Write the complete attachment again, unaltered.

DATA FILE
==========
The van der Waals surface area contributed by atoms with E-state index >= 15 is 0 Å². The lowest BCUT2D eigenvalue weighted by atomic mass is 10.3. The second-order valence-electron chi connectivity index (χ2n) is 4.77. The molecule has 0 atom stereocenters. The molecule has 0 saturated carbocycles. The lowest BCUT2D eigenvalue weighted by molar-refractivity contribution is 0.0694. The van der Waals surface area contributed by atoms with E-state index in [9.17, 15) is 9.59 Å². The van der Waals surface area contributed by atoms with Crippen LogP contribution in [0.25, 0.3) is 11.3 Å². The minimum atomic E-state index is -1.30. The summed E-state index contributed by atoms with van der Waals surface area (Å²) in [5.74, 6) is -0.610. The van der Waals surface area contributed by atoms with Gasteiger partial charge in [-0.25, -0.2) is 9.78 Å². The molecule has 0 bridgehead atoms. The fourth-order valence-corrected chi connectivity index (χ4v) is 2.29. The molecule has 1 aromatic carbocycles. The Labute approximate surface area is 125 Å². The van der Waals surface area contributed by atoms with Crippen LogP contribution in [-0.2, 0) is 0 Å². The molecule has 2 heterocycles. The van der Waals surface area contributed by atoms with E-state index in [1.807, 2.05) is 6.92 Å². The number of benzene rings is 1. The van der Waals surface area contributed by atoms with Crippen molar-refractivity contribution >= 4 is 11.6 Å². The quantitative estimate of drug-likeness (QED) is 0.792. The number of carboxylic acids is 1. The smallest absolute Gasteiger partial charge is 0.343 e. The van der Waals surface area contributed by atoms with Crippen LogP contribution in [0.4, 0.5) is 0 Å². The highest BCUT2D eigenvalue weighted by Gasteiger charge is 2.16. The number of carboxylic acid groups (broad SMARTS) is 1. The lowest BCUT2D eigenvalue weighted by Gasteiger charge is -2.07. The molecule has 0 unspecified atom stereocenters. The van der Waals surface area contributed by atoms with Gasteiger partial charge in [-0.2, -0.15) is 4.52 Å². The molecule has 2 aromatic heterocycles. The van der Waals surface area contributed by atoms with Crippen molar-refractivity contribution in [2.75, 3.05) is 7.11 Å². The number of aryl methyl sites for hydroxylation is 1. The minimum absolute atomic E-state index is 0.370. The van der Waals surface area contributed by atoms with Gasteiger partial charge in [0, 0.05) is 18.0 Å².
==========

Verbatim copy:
The van der Waals surface area contributed by atoms with E-state index >= 15 is 0 Å². The lowest BCUT2D eigenvalue weighted by atomic mass is 10.3. The second-order valence-electron chi connectivity index (χ2n) is 4.77. The molecule has 0 atom stereocenters. The molecule has 0 saturated carbocycles. The lowest BCUT2D eigenvalue weighted by molar-refractivity contribution is 0.0694. The van der Waals surface area contributed by atoms with E-state index in [9.17, 15) is 9.59 Å². The van der Waals surface area contributed by atoms with Crippen LogP contribution in [0.25, 0.3) is 11.3 Å². The minimum atomic E-state index is -1.30. The summed E-state index contributed by atoms with van der Waals surface area (Å²) in [5.74, 6) is -0.610. The van der Waals surface area contributed by atoms with Gasteiger partial charge in [-0.25, -0.2) is 9.78 Å². The molecule has 0 bridgehead atoms. The fourth-order valence-corrected chi connectivity index (χ4v) is 2.29. The molecule has 1 aromatic carbocycles. The Labute approximate surface area is 125 Å². The van der Waals surface area contributed by atoms with Crippen LogP contribution in [-0.2, 0) is 0 Å². The molecule has 2 heterocycles. The van der Waals surface area contributed by atoms with E-state index in [1.807, 2.05) is 6.92 Å². The number of benzene rings is 1. The van der Waals surface area contributed by atoms with Crippen molar-refractivity contribution >= 4 is 11.6 Å². The quantitative estimate of drug-likeness (QED) is 0.792. The number of carboxylic acids is 1. The smallest absolute Gasteiger partial charge is 0.343 e. The van der Waals surface area contributed by atoms with Crippen LogP contribution in [0.4, 0.5) is 0 Å². The highest BCUT2D eigenvalue weighted by Gasteiger charge is 2.16. The number of carboxylic acid groups (broad SMARTS) is 1. The lowest BCUT2D eigenvalue weighted by Gasteiger charge is -2.07. The molecule has 0 unspecified atom stereocenters. The van der Waals surface area contributed by atoms with Gasteiger partial charge in [-0.2, -0.15) is 4.52 Å². The molecule has 2 aromatic heterocycles. The van der Waals surface area contributed by atoms with Crippen molar-refractivity contribution in [2.75, 3.05) is 7.11 Å². The number of aryl methyl sites for hydroxylation is 1. The minimum absolute atomic E-state index is 0.370. The van der Waals surface area contributed by atoms with Gasteiger partial charge in [0, 0.05) is 18.0 Å².